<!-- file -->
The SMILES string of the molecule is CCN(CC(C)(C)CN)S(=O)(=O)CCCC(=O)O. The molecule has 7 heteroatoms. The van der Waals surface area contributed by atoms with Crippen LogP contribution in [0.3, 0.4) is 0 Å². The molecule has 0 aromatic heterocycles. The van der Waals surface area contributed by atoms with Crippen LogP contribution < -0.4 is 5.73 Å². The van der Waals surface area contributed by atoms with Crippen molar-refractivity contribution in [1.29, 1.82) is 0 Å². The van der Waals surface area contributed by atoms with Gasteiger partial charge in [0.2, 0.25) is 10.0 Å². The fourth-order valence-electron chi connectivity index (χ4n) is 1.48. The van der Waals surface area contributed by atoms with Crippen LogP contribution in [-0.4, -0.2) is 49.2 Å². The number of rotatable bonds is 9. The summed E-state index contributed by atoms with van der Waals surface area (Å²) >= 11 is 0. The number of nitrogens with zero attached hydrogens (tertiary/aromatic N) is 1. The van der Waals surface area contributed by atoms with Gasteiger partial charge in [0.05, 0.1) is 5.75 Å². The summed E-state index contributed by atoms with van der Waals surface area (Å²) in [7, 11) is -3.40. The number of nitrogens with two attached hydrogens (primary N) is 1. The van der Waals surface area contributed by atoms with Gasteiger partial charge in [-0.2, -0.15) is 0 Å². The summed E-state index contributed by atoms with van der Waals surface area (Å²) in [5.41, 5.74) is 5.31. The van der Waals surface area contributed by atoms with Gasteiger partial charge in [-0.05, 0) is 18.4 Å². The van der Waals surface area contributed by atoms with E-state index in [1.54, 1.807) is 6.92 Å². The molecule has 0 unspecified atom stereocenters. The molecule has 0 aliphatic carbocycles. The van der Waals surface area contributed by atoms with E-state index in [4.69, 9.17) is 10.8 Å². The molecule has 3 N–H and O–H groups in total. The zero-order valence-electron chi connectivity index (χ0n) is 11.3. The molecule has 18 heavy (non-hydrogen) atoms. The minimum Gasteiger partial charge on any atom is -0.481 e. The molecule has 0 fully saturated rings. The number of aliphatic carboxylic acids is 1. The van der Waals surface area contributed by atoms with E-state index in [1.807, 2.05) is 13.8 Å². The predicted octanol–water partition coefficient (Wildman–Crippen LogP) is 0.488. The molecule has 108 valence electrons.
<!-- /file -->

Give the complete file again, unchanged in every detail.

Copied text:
The SMILES string of the molecule is CCN(CC(C)(C)CN)S(=O)(=O)CCCC(=O)O. The molecule has 7 heteroatoms. The van der Waals surface area contributed by atoms with Crippen LogP contribution in [0.3, 0.4) is 0 Å². The molecule has 0 aromatic heterocycles. The van der Waals surface area contributed by atoms with Crippen LogP contribution < -0.4 is 5.73 Å². The van der Waals surface area contributed by atoms with Crippen molar-refractivity contribution in [1.29, 1.82) is 0 Å². The van der Waals surface area contributed by atoms with Gasteiger partial charge in [0.2, 0.25) is 10.0 Å². The fourth-order valence-electron chi connectivity index (χ4n) is 1.48. The van der Waals surface area contributed by atoms with Crippen LogP contribution in [-0.4, -0.2) is 49.2 Å². The number of rotatable bonds is 9. The summed E-state index contributed by atoms with van der Waals surface area (Å²) >= 11 is 0. The number of nitrogens with zero attached hydrogens (tertiary/aromatic N) is 1. The van der Waals surface area contributed by atoms with Gasteiger partial charge in [0.05, 0.1) is 5.75 Å². The summed E-state index contributed by atoms with van der Waals surface area (Å²) in [7, 11) is -3.40. The number of nitrogens with two attached hydrogens (primary N) is 1. The van der Waals surface area contributed by atoms with Gasteiger partial charge in [-0.2, -0.15) is 0 Å². The summed E-state index contributed by atoms with van der Waals surface area (Å²) in [5.41, 5.74) is 5.31. The van der Waals surface area contributed by atoms with Gasteiger partial charge in [-0.05, 0) is 18.4 Å². The van der Waals surface area contributed by atoms with E-state index in [1.54, 1.807) is 6.92 Å². The molecule has 0 unspecified atom stereocenters. The molecule has 0 aliphatic carbocycles. The van der Waals surface area contributed by atoms with E-state index in [4.69, 9.17) is 10.8 Å². The molecule has 3 N–H and O–H groups in total. The zero-order valence-electron chi connectivity index (χ0n) is 11.3. The molecule has 18 heavy (non-hydrogen) atoms. The minimum Gasteiger partial charge on any atom is -0.481 e. The molecule has 0 fully saturated rings. The number of aliphatic carboxylic acids is 1. The van der Waals surface area contributed by atoms with E-state index in [1.807, 2.05) is 13.8 Å². The predicted octanol–water partition coefficient (Wildman–Crippen LogP) is 0.488. The molecule has 108 valence electrons.